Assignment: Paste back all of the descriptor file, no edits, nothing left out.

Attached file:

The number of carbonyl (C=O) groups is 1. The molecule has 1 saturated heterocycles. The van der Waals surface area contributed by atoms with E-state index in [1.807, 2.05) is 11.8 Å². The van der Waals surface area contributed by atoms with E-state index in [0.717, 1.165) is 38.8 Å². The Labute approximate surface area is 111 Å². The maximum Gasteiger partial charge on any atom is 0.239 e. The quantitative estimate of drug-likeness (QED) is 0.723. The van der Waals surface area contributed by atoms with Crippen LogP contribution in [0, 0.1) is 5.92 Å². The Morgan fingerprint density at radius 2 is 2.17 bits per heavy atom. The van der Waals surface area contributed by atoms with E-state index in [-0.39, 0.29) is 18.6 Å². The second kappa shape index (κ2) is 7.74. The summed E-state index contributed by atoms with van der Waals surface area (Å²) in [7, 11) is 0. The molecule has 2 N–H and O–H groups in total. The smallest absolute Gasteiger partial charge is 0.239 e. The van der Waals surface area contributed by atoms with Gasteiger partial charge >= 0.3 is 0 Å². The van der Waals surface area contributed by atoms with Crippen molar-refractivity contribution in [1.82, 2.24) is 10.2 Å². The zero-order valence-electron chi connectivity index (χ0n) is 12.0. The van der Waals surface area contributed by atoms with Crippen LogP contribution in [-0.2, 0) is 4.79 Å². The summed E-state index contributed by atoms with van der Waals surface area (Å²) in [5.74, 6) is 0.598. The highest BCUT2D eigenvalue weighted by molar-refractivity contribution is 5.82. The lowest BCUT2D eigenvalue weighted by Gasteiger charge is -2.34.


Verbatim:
The number of carbonyl (C=O) groups is 1. The molecule has 1 saturated heterocycles. The van der Waals surface area contributed by atoms with E-state index in [1.807, 2.05) is 11.8 Å². The van der Waals surface area contributed by atoms with E-state index in [0.717, 1.165) is 38.8 Å². The Labute approximate surface area is 111 Å². The maximum Gasteiger partial charge on any atom is 0.239 e. The quantitative estimate of drug-likeness (QED) is 0.723. The van der Waals surface area contributed by atoms with Crippen LogP contribution in [0, 0.1) is 5.92 Å². The Morgan fingerprint density at radius 2 is 2.17 bits per heavy atom. The van der Waals surface area contributed by atoms with E-state index in [-0.39, 0.29) is 18.6 Å². The second kappa shape index (κ2) is 7.74. The summed E-state index contributed by atoms with van der Waals surface area (Å²) in [7, 11) is 0. The molecule has 2 N–H and O–H groups in total. The smallest absolute Gasteiger partial charge is 0.239 e. The van der Waals surface area contributed by atoms with Gasteiger partial charge >= 0.3 is 0 Å². The van der Waals surface area contributed by atoms with Crippen molar-refractivity contribution in [1.82, 2.24) is 10.2 Å². The zero-order valence-electron chi connectivity index (χ0n) is 12.0. The van der Waals surface area contributed by atoms with Crippen LogP contribution in [-0.2, 0) is 4.79 Å². The summed E-state index contributed by atoms with van der Waals surface area (Å²) in [5.74, 6) is 0.598. The highest BCUT2D eigenvalue weighted by molar-refractivity contribution is 5.82. The lowest BCUT2D eigenvalue weighted by Gasteiger charge is -2.34.